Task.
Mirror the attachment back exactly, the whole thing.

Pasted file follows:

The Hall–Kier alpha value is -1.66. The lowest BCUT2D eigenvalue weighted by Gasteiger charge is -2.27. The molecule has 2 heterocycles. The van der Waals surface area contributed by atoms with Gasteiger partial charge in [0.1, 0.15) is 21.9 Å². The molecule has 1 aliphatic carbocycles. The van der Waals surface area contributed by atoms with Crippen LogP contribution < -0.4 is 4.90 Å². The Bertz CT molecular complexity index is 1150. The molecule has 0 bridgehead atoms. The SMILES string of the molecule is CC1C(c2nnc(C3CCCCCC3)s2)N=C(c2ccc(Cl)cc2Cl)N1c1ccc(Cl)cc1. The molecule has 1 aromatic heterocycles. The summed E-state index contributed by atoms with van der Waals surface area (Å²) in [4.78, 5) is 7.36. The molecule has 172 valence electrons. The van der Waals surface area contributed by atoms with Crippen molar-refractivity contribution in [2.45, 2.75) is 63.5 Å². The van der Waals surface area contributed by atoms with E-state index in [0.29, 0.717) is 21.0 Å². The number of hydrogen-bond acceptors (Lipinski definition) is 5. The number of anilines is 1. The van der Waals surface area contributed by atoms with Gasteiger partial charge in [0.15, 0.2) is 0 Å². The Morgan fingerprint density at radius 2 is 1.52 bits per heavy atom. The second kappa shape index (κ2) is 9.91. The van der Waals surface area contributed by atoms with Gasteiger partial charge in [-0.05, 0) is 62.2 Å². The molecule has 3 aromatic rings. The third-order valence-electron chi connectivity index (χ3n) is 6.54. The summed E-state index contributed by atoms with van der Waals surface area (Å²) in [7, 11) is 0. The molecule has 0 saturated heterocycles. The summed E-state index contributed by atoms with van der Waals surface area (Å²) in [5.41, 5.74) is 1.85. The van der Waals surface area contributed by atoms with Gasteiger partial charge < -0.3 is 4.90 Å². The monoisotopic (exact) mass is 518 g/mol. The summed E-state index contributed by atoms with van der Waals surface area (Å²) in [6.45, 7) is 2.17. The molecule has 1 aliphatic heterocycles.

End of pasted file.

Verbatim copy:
The Hall–Kier alpha value is -1.66. The lowest BCUT2D eigenvalue weighted by Gasteiger charge is -2.27. The molecule has 2 heterocycles. The van der Waals surface area contributed by atoms with Gasteiger partial charge in [0.1, 0.15) is 21.9 Å². The molecule has 1 aliphatic carbocycles. The van der Waals surface area contributed by atoms with Crippen LogP contribution < -0.4 is 4.90 Å². The Bertz CT molecular complexity index is 1150. The molecule has 0 bridgehead atoms. The SMILES string of the molecule is CC1C(c2nnc(C3CCCCCC3)s2)N=C(c2ccc(Cl)cc2Cl)N1c1ccc(Cl)cc1. The molecule has 1 aromatic heterocycles. The summed E-state index contributed by atoms with van der Waals surface area (Å²) in [4.78, 5) is 7.36. The molecule has 172 valence electrons. The van der Waals surface area contributed by atoms with Crippen molar-refractivity contribution in [2.45, 2.75) is 63.5 Å². The van der Waals surface area contributed by atoms with E-state index in [0.29, 0.717) is 21.0 Å². The number of hydrogen-bond acceptors (Lipinski definition) is 5. The number of anilines is 1. The van der Waals surface area contributed by atoms with Gasteiger partial charge in [0.15, 0.2) is 0 Å². The Morgan fingerprint density at radius 2 is 1.52 bits per heavy atom. The second kappa shape index (κ2) is 9.91. The van der Waals surface area contributed by atoms with Gasteiger partial charge in [-0.05, 0) is 62.2 Å². The molecule has 3 aromatic rings. The third-order valence-electron chi connectivity index (χ3n) is 6.54. The summed E-state index contributed by atoms with van der Waals surface area (Å²) in [7, 11) is 0. The molecule has 0 saturated heterocycles. The summed E-state index contributed by atoms with van der Waals surface area (Å²) in [5.41, 5.74) is 1.85. The van der Waals surface area contributed by atoms with Gasteiger partial charge < -0.3 is 4.90 Å². The monoisotopic (exact) mass is 518 g/mol. The summed E-state index contributed by atoms with van der Waals surface area (Å²) in [6.45, 7) is 2.17. The molecule has 1 aliphatic heterocycles.